On November 5, 2019, the Library of America (LoA) will drop American Science Fiction: Eight Classics Novels of the 1960s edited by Gary K. Wolfe. This is a critical recognition for science fiction because LoA endeavors to provide deluxe editions of worthy American literature. This set is a followup to the 2012 set, American Science Fiction: Nine Classic Novels of the 1950s. I must wonder, are these seventeen novels how the future readers will remember science fiction of the 1950s and 1960s? Wolfe had limitations in making his selections. I assume he couldn’t use SF/F/H authors that LoA had already recognized like Philip K. Dick, Ursula K. Le Guin, and Kurt Vonnegut in their prestigious uniform Library of America series editions. And I imagined he was limited by length, availability, and other publishing issues, so I doubt even these 8 books Wolfe has selected for the 1960s are the exact ones he would pick for our descendants.
Now, I know this is going to sound rather woo-woo of me, but my mind conjures a certain psychic flavor when I think of the phrase ‘1960s science fiction.” Maybe Wolfe also has such a psychic feeling too, and we might be close in what we’re feeling and we might not.
It’s like this. When I say “Statue of Liberty” most people will picture the same object in the mind. It might be from a different angle or have a different hue, but we’re all pretty much thinking the same thing. Now if I ask everyone to think “Ford Mustang” you might think of a yellow 1964 original model, while I might picture a black 1968 sweptback model. We’re still close. And if I said think of a “dog” you might picture a graceful collie with a long snout, and I might imagine a cute ugly pug with a flat face. Now we’re moving further apart. So when I say picture “1960s science fiction” we might not even be close.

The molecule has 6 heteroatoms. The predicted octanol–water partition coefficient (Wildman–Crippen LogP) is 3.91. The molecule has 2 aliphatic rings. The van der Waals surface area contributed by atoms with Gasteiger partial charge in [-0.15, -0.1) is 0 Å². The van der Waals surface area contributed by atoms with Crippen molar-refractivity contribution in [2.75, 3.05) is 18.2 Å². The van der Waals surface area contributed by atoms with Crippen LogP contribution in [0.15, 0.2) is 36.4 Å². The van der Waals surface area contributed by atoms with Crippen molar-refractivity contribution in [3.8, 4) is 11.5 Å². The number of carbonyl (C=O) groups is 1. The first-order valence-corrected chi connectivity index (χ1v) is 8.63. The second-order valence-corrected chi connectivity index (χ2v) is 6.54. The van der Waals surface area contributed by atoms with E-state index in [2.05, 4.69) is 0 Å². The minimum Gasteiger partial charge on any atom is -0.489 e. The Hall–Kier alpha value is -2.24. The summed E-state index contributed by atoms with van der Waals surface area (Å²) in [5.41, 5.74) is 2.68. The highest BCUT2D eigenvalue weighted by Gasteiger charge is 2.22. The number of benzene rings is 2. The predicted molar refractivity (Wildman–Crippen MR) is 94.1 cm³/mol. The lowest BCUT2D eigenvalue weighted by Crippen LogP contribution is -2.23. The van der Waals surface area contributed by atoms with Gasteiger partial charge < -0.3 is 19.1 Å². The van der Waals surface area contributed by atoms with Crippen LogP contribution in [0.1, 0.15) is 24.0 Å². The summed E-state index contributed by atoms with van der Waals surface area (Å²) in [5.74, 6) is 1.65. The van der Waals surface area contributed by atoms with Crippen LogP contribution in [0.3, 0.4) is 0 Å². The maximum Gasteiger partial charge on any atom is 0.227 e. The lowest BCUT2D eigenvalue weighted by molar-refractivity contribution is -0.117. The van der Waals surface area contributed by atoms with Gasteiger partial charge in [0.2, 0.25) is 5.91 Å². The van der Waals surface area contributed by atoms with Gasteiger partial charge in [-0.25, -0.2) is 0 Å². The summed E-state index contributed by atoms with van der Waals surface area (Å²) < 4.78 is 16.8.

If you grew up in the 1960s reading science fiction you might have a psychic flavor in your head for what you read back then. But if you grew up in more recent decades you might not have any sense of 1960s SF at all, or maybe a faint lingering flavor from reading a couple odd novels. To make this problem of communication even more difficult some people think movies, television shows, and even comics when they hear the phrase science fiction. I imagine to most SF fans, 1960s science fiction is defined by feelings for Star Trek. And as much as I loved Star Trek back then, suggesting it was 1960s science fiction would be like proposing Li’l Abner belongs in the Literary Canon to Harold Bloom.
Gary K. Wolfe has picked eight science fiction novels to remember the Sixties:
- The High Crusade, Poul Anderson (1960)
- Way Station, Clifford D. Simak (1963) – Hugo Award
- Flowers for Algernon, Daniel Keyes (1966) – Hugo for 1959 short story, Nebula Award
- . . . And Call Me Conrad [This Immortal], Roger Zelazny (1965) – Hugo Award
- Past Master, R. A. Lafferty (1968) – Hugo & Nebula nominee
- Picnic on Paradise, Joanna Russ (1968)
- Nova, Samuel R. Delany (1968) – Hugo nominee
- Emphyrio, Jack Vance